This past year, Peabody noted, coal generation rebounded 5% due to lower costs, while gas generation fell 11% despite a much-heralded boom in North America. Such affordability is crucial when a record 115 million Americans qualify for energy assistance — among them, 48 million who suffer from poverty and stagnating wages. More than 50% of Americans, moreover, have reported that a $20 increase in their utility bills would create hardship.
In a statement, Peabody also encouraged Washington to rethink carbon plans further increasing energy prices — in effect, it said, it would be a regressive tax hurting those with low and fixed incomes the most.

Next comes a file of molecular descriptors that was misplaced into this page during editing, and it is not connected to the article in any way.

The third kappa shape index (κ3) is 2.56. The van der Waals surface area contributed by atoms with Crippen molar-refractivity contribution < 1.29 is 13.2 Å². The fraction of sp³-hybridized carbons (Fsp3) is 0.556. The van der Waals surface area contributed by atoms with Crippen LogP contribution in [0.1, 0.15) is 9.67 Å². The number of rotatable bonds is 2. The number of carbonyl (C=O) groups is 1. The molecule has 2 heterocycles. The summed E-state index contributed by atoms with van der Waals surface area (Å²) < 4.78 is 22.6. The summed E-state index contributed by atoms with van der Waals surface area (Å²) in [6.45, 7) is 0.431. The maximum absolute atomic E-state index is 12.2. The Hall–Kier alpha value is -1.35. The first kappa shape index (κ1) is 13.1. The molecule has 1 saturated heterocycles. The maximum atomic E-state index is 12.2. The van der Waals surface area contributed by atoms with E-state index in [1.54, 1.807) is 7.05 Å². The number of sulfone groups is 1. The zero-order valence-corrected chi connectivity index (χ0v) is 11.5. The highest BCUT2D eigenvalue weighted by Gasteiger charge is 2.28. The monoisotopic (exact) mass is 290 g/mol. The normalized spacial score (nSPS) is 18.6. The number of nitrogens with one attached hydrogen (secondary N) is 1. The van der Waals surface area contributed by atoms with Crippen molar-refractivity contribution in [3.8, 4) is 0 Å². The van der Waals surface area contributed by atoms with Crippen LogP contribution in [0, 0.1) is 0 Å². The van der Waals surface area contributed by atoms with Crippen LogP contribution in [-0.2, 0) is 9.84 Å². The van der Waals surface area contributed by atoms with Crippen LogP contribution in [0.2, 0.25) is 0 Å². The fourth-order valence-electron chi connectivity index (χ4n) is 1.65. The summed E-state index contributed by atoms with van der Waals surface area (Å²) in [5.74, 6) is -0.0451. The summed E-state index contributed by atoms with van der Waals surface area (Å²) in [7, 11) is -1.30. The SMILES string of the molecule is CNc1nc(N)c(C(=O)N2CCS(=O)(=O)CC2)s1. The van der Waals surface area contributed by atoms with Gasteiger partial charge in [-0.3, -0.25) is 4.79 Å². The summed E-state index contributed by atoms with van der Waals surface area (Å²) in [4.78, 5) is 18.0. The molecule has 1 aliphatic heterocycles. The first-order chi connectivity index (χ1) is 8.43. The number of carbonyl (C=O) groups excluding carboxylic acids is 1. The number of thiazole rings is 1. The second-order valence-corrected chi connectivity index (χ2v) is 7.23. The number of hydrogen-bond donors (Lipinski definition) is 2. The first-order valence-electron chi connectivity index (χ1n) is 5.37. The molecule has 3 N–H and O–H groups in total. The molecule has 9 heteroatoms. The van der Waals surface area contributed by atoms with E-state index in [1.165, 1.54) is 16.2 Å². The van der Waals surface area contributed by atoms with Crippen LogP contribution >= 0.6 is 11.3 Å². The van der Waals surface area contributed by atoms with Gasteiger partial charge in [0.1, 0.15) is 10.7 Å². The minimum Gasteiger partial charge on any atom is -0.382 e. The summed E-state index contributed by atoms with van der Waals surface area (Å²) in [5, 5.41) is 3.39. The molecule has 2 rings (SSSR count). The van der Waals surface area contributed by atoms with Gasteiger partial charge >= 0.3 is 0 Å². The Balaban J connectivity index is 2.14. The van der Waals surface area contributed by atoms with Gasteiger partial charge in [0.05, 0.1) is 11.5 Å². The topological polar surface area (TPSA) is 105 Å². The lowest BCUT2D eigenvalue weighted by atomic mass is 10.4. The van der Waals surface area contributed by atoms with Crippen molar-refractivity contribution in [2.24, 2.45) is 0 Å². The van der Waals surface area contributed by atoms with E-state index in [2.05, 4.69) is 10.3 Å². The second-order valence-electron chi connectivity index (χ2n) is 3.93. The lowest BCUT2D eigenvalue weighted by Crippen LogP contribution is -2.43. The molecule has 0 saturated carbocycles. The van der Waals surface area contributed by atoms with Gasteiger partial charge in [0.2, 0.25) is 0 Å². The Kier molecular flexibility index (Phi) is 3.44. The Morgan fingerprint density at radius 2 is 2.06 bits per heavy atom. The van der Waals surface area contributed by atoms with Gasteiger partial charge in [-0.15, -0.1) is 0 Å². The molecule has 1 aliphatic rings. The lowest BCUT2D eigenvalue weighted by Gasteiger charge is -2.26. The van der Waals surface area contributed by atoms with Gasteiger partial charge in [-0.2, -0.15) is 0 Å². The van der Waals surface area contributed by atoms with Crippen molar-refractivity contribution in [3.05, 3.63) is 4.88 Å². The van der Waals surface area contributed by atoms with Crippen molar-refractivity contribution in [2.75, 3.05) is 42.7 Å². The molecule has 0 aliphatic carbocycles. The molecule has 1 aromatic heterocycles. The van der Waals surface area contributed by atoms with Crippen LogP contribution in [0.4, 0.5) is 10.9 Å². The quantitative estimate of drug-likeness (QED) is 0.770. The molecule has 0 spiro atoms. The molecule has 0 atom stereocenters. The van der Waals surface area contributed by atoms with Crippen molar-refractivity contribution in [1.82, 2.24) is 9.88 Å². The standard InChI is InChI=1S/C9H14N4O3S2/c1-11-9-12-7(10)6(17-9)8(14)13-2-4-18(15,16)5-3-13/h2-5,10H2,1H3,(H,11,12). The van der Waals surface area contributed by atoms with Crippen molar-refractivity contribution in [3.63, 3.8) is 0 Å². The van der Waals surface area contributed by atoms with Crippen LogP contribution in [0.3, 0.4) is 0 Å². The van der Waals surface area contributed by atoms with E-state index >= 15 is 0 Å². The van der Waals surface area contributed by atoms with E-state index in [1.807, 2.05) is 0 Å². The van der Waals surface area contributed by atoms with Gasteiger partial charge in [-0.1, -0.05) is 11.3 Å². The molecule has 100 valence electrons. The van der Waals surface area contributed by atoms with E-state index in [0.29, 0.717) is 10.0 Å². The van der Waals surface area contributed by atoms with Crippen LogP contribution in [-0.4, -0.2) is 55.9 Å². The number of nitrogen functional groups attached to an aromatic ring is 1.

The path to economic and environmental sustainability is grounded in “supercritical” generation, noted company officials — the best off-the-shelf technology available in America. Each large, new advanced coal plant delivers equivalent carbon benefits of removing 1 million cars from the road, Peabody added. A recent study on carbon’s social costs, meanwhile, has concluded fossil fuel energy benefits far outweigh so-called carbon costs by 50 to 500 times, noted Peabody company representatives — all based on empirical data, not modeled predictions.